By Donna Schantz
Public trust in our oil spill prevention and response system took many years to rebuild after the 1989 Exxon Valdez oil spill. It took a commitment to transparency, listening, and engaging stakeholders in developing and maintaining the system of safeguards for the Valdez Marine Terminal and associated tankers that we have today.
This system is now widely regarded as one of the best in the world. Strong State of Alaska statutes and regulations have supported this robust system. The lack of significant spills in Prince William Sound over the last 30 years indicates the effectiveness of industry meeting or exceeding regulatory requirements.
Trust in the system is at risk
Over the past few years, the Council has been seeing a steady erosion in regulatory oversight, staffing, funding, and coordination among many of the federal and state agencies responsible for enforcing strong laws and regulations. This alarming erosion has already started to reduce public trust in our prevention and response system.
In enacting the Oil Pollution Act of 1990, Congress determined that only when local citizens are involved in oil transport will the trust develop that is necessary to change the system from confrontation to consensus, and so the Act called for creation of citizen councils. Our Council is a unique partner for industry and regulators, giving them a platform to provide information, answer questions, listen to stakeholders, and cultivate the long-term relationships that are necessary to establish public trust.
While the Council has had disagreements with industry over the years, there have been numerous examples of industry, regulators, and citizens working cooperatively and collaboratively to find solutions. The success of these collaborative processes has been founded upon the transparent sharing of technical and scientific information; stakeholders felt informed, heard, and included in the process, resulting in trust and acceptance of the results.
However, an effort is currently underway to reform current oil spill regulations and statutes, reportedly to make them less burdensome on industry. We have seen a shift in philosophy among some decision makers that the details in the oil spill prevention and response contingency plans, and the regulations that guide them, are unnecessary and distracting. However, there is a lack of clear information on what is problematic.
It is unreasonable to claim now, decades later, that existing requirements are too onerous on industry. Industry has demonstrated a commitment to the environment through safer operations, implementing new technologies, and integrating lessons learned. Alyeska Pipeline Service Company and the Trans Alaska Pipeline System tanker operators have worked with regulators and citizens for 30 years to continuously improve the system and operate profitably. Any perceived financial burden to industry should be weighed against the devastation and enormous burden another major oil spill would place on the people, fish, wildlife, and environment of our region.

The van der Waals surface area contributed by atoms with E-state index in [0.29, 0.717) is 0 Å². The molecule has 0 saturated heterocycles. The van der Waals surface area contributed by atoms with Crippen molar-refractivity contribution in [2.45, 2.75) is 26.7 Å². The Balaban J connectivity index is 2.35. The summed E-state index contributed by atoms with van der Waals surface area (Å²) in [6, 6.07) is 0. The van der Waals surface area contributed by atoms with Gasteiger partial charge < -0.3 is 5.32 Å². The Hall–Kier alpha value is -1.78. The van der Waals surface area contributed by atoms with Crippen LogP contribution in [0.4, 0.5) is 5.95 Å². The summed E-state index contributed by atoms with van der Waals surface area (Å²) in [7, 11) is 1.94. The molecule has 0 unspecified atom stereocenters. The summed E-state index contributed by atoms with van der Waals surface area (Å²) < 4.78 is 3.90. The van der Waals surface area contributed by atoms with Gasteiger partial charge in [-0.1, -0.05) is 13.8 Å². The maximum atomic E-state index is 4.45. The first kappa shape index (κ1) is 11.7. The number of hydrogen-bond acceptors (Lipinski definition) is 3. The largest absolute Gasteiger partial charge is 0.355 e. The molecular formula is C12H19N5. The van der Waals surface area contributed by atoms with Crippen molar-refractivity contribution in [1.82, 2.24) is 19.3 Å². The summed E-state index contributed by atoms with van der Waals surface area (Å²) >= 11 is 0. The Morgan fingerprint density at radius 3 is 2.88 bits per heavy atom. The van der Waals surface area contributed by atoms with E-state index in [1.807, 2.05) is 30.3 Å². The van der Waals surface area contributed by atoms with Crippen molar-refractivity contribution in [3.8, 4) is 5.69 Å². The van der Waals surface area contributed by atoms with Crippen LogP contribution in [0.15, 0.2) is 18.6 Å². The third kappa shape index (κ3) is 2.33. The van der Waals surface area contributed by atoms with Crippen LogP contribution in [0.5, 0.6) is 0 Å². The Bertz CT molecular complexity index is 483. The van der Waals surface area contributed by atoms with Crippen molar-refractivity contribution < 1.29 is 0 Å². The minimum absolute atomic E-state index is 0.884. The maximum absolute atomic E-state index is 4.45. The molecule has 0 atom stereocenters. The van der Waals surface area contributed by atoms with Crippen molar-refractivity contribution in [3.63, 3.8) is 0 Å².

It appears that some may not fully understand or appreciate the legacy they have been entrusted to protect. Without transparency about what direction this potential regulatory reform may be going, it is difficult for those with historical knowledge, like the Council, to respond and advise.
Transparency is the antidote to mistrust
The Alaska Oil Spill Commission found that starting in 1981 there was a dramatic decline in regulatory oversight, and that decline contributed to the Exxon Valdez oil spill. An official recommendation to the Alaska legislature after the 1989 Exxon Valdez oil spill was, “The nation and the state need strong, alert regulatory agencies fully funded to scrutinize and safeguard the shipment of oil.”
As those who experienced firsthand the devastation of the 1989 spill are retiring or are no longer with us, the Council has increasingly become a repository of the knowledge and lessons from that disaster.
We hope that any movement towards regulatory changes will include a thorough public input process with adequate time for information to be shared, reviewed, and commented on. Only through active citizen engagement and community relationship building can public trust in the oil spill prevention and response system be upheld.
The Council will do everything possible to make sure the safeguards put in place over the past 30 years are not weakened, and to protect the region’s stakeholders who would be most impacted by another catastrophic spill. The Council was created for this role, in anticipation of the time when enough of the memory of Exxon Valdez oil spill had faded such that the robust system put in place to prevent an accident like that from ever happening again begins to look overbearing and burdensome. The Council continues to raise awareness and provide reasonable and justified resistance to regulatory and statutory changes that could weaken existing protections.